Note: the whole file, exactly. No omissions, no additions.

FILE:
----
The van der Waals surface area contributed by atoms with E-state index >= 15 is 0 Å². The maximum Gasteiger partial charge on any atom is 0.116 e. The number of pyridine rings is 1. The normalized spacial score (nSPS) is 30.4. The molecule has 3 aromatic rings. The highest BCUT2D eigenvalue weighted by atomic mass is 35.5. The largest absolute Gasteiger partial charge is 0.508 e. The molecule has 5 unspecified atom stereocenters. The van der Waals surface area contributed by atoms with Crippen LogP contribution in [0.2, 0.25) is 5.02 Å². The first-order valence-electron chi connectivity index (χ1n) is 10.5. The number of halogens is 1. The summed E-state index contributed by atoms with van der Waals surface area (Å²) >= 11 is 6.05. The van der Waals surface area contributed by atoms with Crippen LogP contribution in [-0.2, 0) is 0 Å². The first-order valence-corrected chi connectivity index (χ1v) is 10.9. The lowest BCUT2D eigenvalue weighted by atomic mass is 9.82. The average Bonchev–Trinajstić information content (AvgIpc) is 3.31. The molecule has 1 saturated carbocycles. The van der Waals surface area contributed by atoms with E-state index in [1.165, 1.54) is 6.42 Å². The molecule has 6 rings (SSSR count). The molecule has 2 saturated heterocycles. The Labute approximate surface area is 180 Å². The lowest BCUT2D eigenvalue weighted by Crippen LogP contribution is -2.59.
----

The van der Waals surface area contributed by atoms with E-state index >= 15 is 0 Å². The maximum Gasteiger partial charge on any atom is 0.116 e. The number of pyridine rings is 1. The normalized spacial score (nSPS) is 30.4. The molecule has 3 aromatic rings. The highest BCUT2D eigenvalue weighted by atomic mass is 35.5. The largest absolute Gasteiger partial charge is 0.508 e. The molecule has 5 unspecified atom stereocenters. The van der Waals surface area contributed by atoms with Crippen LogP contribution in [0.2, 0.25) is 5.02 Å². The first-order valence-electron chi connectivity index (χ1n) is 10.5. The number of halogens is 1. The summed E-state index contributed by atoms with van der Waals surface area (Å²) >= 11 is 6.05. The van der Waals surface area contributed by atoms with Crippen LogP contribution in [-0.2, 0) is 0 Å². The first-order valence-corrected chi connectivity index (χ1v) is 10.9. The lowest BCUT2D eigenvalue weighted by atomic mass is 9.82. The average Bonchev–Trinajstić information content (AvgIpc) is 3.31. The molecule has 1 saturated carbocycles. The van der Waals surface area contributed by atoms with E-state index in [1.165, 1.54) is 6.42 Å². The molecule has 6 rings (SSSR count). The molecule has 2 saturated heterocycles. The Labute approximate surface area is 180 Å². The lowest BCUT2D eigenvalue weighted by Crippen LogP contribution is -2.59.